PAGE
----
Tuesday, September 18, 2018

A few poems, or Trees have leaves and roots and branches, not all Texans live on ranches

In my old hometown of Mansfield, Texas, 60 years ago, there was an electrician and repairer of television sets named Beverly Bratton. Let me back up and start over. As far as I know, there were no television sets named Beverly Bratton in my old hometown 60 years ago. What I meant to say was that our local electrician and television repairer was named Beverly Bratton, and the point I'm trying to get to is Beverly was a man.

Not a transgendered man, mind you, but a born-male baby whose parents gave a name that sounded decidedly female.

It has happened before. George Beverly Shea, whom everyone called Bev, sang at just about every Billy Graham crusade. Joyce Kilmer, a man, wrote a poem called "Trees". Johnny Cash famously sang about a boy named Sue (3:46) in his San Quentin Prison concert.

If you know of other examples of boys with girls' names, tell me in the comments.

Here, from 1913, is "Trees":

Trees
by Joyce Kilmer (1886 - 1918)


I think that I shall never see
A poem lovely as a tree.

A tree whose hungry mouth is prest
Against the earth’s sweet flowing breast;

A tree that looks at God all day,
And lifts her leafy arms to pray;

A tree that may in Summer wear
A nest of robins in her hair;

Upon whose bosom snow has lain;
Who intimately lives with rain.

Poems are made by fools like me,
But only God can make a tree.

Joyce Kilmer looked like this in 1908, when he was attending Columbia University:


Many years later, poet Ogden Nash wrote:

I think that I shall never see
A poem lovely as a tree;
Indeed, unless the billboards fall,
I'll never see a tree at all.

Here is Ogden Nash in his youth:


Here he is later in life weariing a spiffy houndstooth jacket, the money for which might have been better spent on dental work:


And many years after that -- today, in fact -- yours truly wrote the following:

Blogposts are made by fools like me, but only God can make a tree.

Here I am at age 37:


I end this post with these trees, whose age I do not know:


Friday, September 14, 2018

More Dad sayings

Yesterday I told you a couple of things my dad used to say, like ‘Pull my finger’ and ‘Listen my children, take my advice, pull down your pants and slide on the ice’. No sooner had I pressed PUBLISH when a few other things my dad used to say (he died in 1967) popped up in my mind from the depths of wherever they had been hiding.

I thought I’d share them with you as well:

1. ‘Use your head for something besides keeping your ears apart’.

2. ‘Put your hand on your “huh” and see if your heart’s beating’. (whenever someone* said “Huh?”)

3. ‘ “I see”, said the blind man, as he picked up his hammer and saw’.

4. ‘Can’t never did anything’.

5. ‘Cat fur to make kitten britches’. (whenever someone* said “What fer?” instead of “What for?”) (Note. People in Texas say "What fer?" and people in Missouri say "What far?")

6. ‘I should hope to kiss a pig’. (which meant "Definitely!" and not what you might expect, "Never!")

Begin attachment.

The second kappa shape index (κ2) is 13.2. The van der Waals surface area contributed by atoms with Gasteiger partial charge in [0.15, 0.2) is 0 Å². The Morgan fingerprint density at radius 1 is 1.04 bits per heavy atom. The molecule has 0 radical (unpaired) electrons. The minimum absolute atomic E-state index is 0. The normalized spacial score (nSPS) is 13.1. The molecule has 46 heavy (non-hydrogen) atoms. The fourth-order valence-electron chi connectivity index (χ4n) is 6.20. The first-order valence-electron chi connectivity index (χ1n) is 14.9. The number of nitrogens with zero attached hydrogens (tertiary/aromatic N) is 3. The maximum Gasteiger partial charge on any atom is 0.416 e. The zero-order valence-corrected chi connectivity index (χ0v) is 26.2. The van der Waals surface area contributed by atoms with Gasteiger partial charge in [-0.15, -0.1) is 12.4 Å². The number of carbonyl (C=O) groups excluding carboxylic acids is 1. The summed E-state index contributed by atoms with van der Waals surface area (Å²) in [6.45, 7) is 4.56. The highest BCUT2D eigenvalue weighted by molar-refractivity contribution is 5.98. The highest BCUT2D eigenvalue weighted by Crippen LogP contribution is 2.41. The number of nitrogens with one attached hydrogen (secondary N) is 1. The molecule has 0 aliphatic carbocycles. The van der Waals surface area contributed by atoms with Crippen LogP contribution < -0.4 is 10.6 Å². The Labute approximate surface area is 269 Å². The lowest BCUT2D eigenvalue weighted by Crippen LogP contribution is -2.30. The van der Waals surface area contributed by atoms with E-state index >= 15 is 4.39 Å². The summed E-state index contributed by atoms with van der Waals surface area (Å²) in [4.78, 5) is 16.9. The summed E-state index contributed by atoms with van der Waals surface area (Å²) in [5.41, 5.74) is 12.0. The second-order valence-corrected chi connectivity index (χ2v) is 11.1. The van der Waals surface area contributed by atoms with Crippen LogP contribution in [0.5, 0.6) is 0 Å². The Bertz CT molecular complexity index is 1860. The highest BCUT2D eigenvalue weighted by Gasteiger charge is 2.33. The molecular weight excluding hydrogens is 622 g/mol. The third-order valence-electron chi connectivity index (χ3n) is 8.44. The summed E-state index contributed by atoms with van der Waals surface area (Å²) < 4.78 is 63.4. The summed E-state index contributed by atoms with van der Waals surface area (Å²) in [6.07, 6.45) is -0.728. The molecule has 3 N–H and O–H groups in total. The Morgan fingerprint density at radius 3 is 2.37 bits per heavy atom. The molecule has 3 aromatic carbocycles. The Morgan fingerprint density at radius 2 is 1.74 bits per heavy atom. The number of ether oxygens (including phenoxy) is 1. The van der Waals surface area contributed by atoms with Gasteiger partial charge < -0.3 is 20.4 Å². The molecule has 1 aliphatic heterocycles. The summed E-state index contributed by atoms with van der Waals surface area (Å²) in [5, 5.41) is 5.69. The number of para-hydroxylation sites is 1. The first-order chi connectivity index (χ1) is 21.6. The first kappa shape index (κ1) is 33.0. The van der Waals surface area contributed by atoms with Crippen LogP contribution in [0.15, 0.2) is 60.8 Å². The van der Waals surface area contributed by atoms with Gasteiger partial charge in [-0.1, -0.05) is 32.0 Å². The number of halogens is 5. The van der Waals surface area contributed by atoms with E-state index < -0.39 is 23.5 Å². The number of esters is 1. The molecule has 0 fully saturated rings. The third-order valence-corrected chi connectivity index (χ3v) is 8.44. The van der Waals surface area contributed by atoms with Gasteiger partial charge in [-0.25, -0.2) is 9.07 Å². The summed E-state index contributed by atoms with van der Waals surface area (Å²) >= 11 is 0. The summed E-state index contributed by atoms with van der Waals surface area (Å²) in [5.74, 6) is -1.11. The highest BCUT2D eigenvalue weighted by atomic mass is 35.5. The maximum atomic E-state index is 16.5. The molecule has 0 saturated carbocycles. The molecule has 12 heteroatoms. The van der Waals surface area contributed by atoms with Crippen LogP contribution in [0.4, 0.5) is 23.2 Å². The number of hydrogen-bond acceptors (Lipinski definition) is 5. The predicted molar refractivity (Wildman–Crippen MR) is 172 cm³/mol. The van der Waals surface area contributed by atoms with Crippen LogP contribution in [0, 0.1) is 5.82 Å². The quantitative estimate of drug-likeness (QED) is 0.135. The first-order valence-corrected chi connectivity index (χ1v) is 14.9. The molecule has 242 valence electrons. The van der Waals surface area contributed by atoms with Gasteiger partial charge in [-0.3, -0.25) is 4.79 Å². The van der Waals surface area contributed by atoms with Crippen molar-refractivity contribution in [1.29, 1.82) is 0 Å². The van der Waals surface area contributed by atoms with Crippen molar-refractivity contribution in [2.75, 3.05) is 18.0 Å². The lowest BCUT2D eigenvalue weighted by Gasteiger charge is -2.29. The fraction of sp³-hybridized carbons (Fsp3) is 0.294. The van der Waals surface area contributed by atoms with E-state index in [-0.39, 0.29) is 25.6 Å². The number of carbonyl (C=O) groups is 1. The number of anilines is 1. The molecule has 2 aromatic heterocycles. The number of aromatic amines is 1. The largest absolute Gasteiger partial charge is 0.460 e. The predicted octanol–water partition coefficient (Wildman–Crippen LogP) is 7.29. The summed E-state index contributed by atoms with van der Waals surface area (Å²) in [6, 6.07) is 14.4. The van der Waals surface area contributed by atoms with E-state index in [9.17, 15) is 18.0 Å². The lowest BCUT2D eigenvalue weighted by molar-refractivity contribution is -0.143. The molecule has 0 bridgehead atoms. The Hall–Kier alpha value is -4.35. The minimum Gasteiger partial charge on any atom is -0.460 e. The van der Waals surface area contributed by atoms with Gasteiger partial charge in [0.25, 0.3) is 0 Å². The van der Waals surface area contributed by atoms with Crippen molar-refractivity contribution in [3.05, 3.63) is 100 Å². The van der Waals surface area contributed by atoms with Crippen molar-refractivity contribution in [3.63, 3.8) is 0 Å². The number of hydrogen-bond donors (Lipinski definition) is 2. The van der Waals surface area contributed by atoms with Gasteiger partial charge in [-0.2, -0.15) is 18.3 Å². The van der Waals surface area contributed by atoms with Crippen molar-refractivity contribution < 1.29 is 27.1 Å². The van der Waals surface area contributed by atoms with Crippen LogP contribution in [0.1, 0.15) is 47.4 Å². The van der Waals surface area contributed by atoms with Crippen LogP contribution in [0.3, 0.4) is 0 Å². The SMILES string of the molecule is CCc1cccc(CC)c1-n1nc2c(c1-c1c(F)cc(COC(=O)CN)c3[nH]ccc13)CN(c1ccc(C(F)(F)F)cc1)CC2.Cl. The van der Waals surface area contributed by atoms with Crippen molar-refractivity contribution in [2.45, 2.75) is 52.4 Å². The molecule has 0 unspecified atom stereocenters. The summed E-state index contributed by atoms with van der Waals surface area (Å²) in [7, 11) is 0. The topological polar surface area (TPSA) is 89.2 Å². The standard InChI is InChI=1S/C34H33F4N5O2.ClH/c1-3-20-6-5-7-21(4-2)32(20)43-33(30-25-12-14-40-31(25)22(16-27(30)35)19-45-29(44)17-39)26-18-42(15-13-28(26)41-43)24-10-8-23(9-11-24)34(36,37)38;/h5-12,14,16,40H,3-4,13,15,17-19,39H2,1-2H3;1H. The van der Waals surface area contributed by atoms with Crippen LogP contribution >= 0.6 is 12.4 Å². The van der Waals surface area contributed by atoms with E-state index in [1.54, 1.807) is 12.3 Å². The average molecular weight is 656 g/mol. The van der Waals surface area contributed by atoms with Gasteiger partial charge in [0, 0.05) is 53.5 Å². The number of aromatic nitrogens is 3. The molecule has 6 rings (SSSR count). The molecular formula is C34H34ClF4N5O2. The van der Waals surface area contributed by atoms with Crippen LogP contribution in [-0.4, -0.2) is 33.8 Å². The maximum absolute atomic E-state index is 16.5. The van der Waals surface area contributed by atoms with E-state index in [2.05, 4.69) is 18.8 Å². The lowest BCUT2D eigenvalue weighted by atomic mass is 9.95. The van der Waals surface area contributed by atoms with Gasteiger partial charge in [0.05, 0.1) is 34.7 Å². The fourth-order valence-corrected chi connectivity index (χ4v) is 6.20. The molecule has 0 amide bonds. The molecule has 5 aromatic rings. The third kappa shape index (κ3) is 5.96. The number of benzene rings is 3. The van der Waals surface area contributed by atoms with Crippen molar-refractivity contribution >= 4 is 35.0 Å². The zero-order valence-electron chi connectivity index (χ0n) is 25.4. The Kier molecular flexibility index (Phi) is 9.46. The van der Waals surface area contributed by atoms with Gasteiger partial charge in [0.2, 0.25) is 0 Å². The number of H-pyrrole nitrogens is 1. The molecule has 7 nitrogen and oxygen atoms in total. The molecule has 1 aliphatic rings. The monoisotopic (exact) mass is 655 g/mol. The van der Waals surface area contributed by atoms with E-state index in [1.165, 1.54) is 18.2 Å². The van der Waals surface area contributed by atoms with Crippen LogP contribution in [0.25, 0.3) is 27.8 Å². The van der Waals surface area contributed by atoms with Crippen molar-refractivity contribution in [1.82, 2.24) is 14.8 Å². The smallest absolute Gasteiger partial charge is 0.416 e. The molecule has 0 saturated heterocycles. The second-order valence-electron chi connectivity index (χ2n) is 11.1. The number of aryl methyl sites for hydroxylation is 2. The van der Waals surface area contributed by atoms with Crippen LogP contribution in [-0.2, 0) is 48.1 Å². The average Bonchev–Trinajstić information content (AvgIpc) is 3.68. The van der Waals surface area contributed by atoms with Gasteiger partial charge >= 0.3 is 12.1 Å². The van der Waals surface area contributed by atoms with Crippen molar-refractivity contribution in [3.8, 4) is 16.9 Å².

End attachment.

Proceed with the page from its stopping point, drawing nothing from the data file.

7. 'Rise and shine, it's daylight in the swamps!'

*The someone was usually me.

I miss him and I don't miss him at the same time.

Your assignment: Pick your favorite(s) and give reasons.

Thursday, September 13, 2018

Dad sayings

Long before Captain Hawkeye Pierce said something similar on M*A*S*H, my dad used to say, 'Listen my children, take my advice, pull down your pants and slide on the ice'.

I never did that, but -- ever the daredevil -- I find that I am beginning to favour British spelling and punctuation in my old age (77). You know what they say, there's no fool like an old fool, and I am just trying to keep up my end of the bargain.

I'm feeling silly today. Did you notice?

Laughter is good for the soul.

With a dad like mine, is it any wonder I turned out the way I did?

He also said, 'Pull my finger’, but I won't go in that direction today.

What did your dad used to say?

Tuesday, September 11, 2018

Since it's 9/11 (British, 11/9)

Ponder this op-ed piece from today's edition of The New York Daily News.

Comments?

To whom it may concern

I haven't fallen off the face of the earth.

I'm working on a post. It just takes me a little longer nowadays.

I just realized that the only whom to whom it may be of concern is probably me.

You're not all out there hanging on my every word.

You're not all waiting with 'bated breath, impatiently drumming your fingers for more, more, more.

Message received and understood.

Lesson learned.

"O wad som Pow'r the giftie gie us, to see oursels as ithers see us."

Robert Burns.

I now return, slightly older and slightly wiser, to the proverbial drawing board.

See you later.


Saturday, September 1, 2018

Odds and ends and reminiscences

An old man stares back at me from my bathroom mirror, a man I do not recognize although he does seem strangely familiar. It seems impossible, but this year makes 60 years since I graduated from high school.

In my school days in my part of small-town and rural America, gender roles were set in concrete. Girls took Home Economics* (cooking in the fall, sewing in the spring) and boys took Vocational Agriculture (Vo Ag for short), even boys like me who had absolutely no interest in farming or agriculture. In our school district the "choose an elective" list was rather short. I took vocational agriculture for one year only, 9th grade, my first year of high school. I learned a lot, actually, and was a member of several teams at competitive interscholastic meets. Land judging, dairy cattle judging, beef cattle judging, hog judging, poultry judging, grading of eggs, you name it, I did it. You don't want to know how to determine whether a hen is a good layer of eggs; the answer has nothing to do with looking in the nest. I can still identify various breeds of cattle and hogs and chickens. My project for the year -- we all had to have one -- was raising a Hampshire pig whom (or which) I dubbed Lady Henrietta. At the end of the year my dad had her slaughtered and we enjoyed (if that is the right word) ham and bacon and pork for some time afterward.